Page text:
Without a doubt the period from 1946 to 1954 can be viewed as the 'Jim Peters' era'. The training methods adopted by Peters and his coach 'Johnny' Johnson, and the results which followed, completely transformed the marathon event. He lowered the world marathon best three times, taking 872 minutes off the previous mark, and his fastest time - the 1954 world best of 2 hours 17 minutes 39.4 seconds - still remains a club record 33 years later.
Peters followed a punishing lifestyle, travelling each day from his Chadwell Heath home to Mitcham where he worked as a dispensing optician. Fitting in a lunch-time session at the nearby 'News of the World' ground, he returned home around 6.30pm and set off for his second daily run. The 80 - 100 miles he clocked up each week were revolutionary for the period. His dedication and the willingness and pride with which he donned the club vest week-in, week-out, even at the peak of his international success were an inspiration to other club members who were able to see that by personal effort the glittering prizes could be brought within reach. At first it was Jim Peters' individual success which brought glory to the Beagles, but as a strong group developed around him team success followed on the roads. track and country.
If the world record holders' tragic collapse at the 1954 Vancouver Empire Games marked the end of the era, then Peters' January 1946 Essex cross-country championship success probably marks the start. His subsequent win in the AAA 6 mile event in July 1946 was the first National title won by a Beagle since 1909, and he followed it up with a 10 miles AAA track championship victory the next year. His 10,000m selection for the 1948 White City Olympics matched the achievement of George Constable 20 years before, and of A Townsend who ran in the 1912 Games marathon - a prophetic event for Peters as it turned out!
By the time that the Chadwell Heath optician broke the British record in his 1951 marathon debut, other Beagles were starting to emerge as distance runners of quality. Peters' constant training partner in those days, the 25 year-old Reg Robins, that year won the SCAAA six mile championship in the following January finished runner-up to Jim Peters' record breaking run in the Morpeth to Newcastle half marathon, where the Beagles picked up the team prize. Robins' hopes for 1952 Olympic selection did not materialise unfortunately and Peters, by now world-record holder, went to Helsinki as the favourite for the marathon gold. The outcome is well-known: the Czech Zatopek ran on to take his third gold of the Games, while the Beagles' hope was forced to drop out with severe cramp at 20 miles.
Another young Beagle, who was later to perform with distinction in domestic and international competition alike, was also coming to the fore in 1951: George Knight - an outstanding addition to the junior scene. At the same time the slightly built Ted Baverstock was making a similar impact on the senior ranks as his four successive county cross-country titles (1953-1956), his places in area and national events, and his track performances testify. Led by the still improving Peters, the Beagles' blend of youth and experience began to pay off. In the London to Brighton road relay in October 1952 the squad just failed to pull off a giant-killing act and had to settle for a creditable third place. As a fitting climax to a successful winter season the Beagles junior team beat the 41 others contesting the National junior race at Reading in March 1953 to lift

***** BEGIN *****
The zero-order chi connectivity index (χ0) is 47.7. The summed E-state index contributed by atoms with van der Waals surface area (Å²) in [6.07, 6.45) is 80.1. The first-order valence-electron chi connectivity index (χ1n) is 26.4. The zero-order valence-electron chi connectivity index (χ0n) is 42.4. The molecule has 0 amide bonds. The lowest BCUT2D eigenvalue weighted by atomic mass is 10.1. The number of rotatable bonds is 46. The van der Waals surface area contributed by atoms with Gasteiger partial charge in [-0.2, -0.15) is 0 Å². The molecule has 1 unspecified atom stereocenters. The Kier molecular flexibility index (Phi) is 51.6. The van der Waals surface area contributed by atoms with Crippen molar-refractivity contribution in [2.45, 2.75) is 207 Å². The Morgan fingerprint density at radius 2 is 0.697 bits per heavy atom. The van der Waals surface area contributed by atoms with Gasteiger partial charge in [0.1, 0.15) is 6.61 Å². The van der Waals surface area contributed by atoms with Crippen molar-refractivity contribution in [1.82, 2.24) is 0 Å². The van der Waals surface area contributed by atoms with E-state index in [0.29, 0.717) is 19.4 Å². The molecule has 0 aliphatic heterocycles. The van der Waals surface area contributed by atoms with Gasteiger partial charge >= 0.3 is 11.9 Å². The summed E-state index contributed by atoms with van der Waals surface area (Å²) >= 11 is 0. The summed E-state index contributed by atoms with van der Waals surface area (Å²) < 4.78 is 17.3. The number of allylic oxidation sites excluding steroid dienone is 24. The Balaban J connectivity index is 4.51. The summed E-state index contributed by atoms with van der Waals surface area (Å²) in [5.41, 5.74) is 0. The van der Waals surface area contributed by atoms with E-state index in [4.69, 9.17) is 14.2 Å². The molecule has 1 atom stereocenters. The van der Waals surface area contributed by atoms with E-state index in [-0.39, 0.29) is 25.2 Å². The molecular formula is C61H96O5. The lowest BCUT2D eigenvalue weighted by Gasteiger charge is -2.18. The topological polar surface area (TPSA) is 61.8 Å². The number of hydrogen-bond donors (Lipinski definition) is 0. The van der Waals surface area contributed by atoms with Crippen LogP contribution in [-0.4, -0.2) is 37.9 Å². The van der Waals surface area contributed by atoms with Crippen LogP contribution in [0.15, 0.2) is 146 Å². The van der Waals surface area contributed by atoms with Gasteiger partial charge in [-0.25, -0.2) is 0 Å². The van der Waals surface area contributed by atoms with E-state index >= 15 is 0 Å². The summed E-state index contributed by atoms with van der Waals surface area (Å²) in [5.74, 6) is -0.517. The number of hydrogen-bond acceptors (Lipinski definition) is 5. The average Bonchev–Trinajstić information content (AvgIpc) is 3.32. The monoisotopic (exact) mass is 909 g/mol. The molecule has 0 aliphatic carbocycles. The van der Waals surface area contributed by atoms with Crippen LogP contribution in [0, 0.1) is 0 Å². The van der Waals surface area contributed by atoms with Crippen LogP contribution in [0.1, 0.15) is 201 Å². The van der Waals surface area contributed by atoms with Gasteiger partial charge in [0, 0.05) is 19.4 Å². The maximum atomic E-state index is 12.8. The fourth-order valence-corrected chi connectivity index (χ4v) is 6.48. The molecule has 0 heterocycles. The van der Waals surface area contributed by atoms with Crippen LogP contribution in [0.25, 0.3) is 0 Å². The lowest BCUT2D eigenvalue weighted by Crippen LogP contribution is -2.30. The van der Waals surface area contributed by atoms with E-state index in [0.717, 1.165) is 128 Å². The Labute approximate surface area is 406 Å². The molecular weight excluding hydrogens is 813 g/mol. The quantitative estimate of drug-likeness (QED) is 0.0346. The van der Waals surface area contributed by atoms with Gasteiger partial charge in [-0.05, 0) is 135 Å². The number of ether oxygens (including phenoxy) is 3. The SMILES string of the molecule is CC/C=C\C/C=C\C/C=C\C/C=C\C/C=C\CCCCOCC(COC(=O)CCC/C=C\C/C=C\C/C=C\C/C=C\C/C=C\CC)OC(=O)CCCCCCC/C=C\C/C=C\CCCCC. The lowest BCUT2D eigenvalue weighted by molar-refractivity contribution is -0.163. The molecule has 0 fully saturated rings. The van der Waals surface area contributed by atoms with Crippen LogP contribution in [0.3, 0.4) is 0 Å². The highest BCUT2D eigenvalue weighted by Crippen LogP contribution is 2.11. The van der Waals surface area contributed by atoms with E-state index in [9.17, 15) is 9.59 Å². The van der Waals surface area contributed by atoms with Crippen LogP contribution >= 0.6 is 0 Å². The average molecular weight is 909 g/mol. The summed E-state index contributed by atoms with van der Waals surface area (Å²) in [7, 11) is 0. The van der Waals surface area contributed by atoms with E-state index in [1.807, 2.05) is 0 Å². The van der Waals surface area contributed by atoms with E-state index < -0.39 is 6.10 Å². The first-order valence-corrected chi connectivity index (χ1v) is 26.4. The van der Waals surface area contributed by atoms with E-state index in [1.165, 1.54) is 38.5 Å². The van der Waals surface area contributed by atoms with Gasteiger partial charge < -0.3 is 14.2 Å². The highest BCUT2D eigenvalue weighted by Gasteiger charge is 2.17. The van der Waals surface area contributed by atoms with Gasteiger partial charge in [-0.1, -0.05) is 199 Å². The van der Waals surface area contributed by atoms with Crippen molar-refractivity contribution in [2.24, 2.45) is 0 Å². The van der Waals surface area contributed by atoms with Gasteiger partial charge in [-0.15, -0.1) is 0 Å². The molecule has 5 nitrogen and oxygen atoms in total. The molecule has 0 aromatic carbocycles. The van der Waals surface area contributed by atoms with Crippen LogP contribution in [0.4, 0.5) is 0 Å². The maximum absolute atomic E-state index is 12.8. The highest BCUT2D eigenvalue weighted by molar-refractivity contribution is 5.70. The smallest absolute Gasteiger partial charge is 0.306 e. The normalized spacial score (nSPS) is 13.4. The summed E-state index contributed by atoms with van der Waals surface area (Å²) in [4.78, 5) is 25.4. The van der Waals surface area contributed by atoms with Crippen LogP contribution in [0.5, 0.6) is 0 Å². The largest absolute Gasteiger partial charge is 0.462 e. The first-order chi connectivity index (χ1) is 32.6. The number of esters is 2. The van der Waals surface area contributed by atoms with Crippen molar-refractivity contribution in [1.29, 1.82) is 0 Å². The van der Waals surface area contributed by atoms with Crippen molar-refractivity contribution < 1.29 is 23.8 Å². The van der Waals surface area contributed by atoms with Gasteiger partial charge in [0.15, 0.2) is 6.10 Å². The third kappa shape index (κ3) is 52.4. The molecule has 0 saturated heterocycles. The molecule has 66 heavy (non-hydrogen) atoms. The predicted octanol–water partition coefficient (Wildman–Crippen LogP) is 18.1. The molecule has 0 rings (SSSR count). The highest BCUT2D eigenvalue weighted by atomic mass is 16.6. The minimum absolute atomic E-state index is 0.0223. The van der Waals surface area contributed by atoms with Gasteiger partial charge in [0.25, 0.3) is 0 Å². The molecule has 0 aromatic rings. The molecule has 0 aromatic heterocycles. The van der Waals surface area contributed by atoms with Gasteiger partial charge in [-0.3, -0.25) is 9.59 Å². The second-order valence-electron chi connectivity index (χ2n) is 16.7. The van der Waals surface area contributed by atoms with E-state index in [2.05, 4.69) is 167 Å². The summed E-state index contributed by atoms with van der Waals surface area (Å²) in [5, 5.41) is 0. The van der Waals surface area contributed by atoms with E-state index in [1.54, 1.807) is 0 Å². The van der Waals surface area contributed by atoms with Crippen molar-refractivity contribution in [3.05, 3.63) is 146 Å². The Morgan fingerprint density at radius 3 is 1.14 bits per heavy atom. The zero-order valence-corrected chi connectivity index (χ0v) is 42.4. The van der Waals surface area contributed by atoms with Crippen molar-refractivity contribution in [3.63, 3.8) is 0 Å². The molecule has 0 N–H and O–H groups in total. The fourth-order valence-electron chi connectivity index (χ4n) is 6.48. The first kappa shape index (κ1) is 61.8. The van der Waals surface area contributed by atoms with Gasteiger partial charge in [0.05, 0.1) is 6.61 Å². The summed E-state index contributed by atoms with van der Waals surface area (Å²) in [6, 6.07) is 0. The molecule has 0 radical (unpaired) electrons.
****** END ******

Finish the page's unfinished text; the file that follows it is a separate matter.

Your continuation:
the title for the first time. Dick Douglas (11th) George Knight (18th), Johnny Mercer (24th) and Terry Learmouth (34th) - the winning junior team in the 'Southern' a few weeks before - again made up the scoring four.
Peters' vintage form during the 1953 summer season, when he twice trimmed his own marathon best and broke the English hour record, carried over into the winter season when he was an important part of the club's greatest team success since the 1901 National victory: the win in the London to Brighton Road relay on 10 October 1953. Superb runs by the Beagles early runners - George Knight, Don Corney, Dick Douglas, Johnny Mercer, Reg Robins and Alan Murray - Carter - handed the team over in third place to Ted Baverstock whose fine run took them up to second. Less than a week after breaking the world best in the T\rrku marathon, Jim Peters smashed the course record on the next stage to give the team the lead. Bernie Hames, who was to die in a tragic drowning accident three years later, kept the Beagles in front and there was no stopping Terry Learmouth who ran on to breast the tape at Brighton over a minute ahead of the second placed Belgrave team.
The story of how Jim Peters failed to finish in the 1954 Empire Games marathon at Vancouver is now part of the legend that surrounds his name. There is little doubt that he was then at the peak of his form, as his track marks that summer and his bronze medal in the 6 miles earlier in the same Games show (the first major medal won by a club member). Understandably after the events of that hot and humid afternoon, Jim Peters hung up his racing shoes, thus bringing an end to another epic period in the history of the Beagles.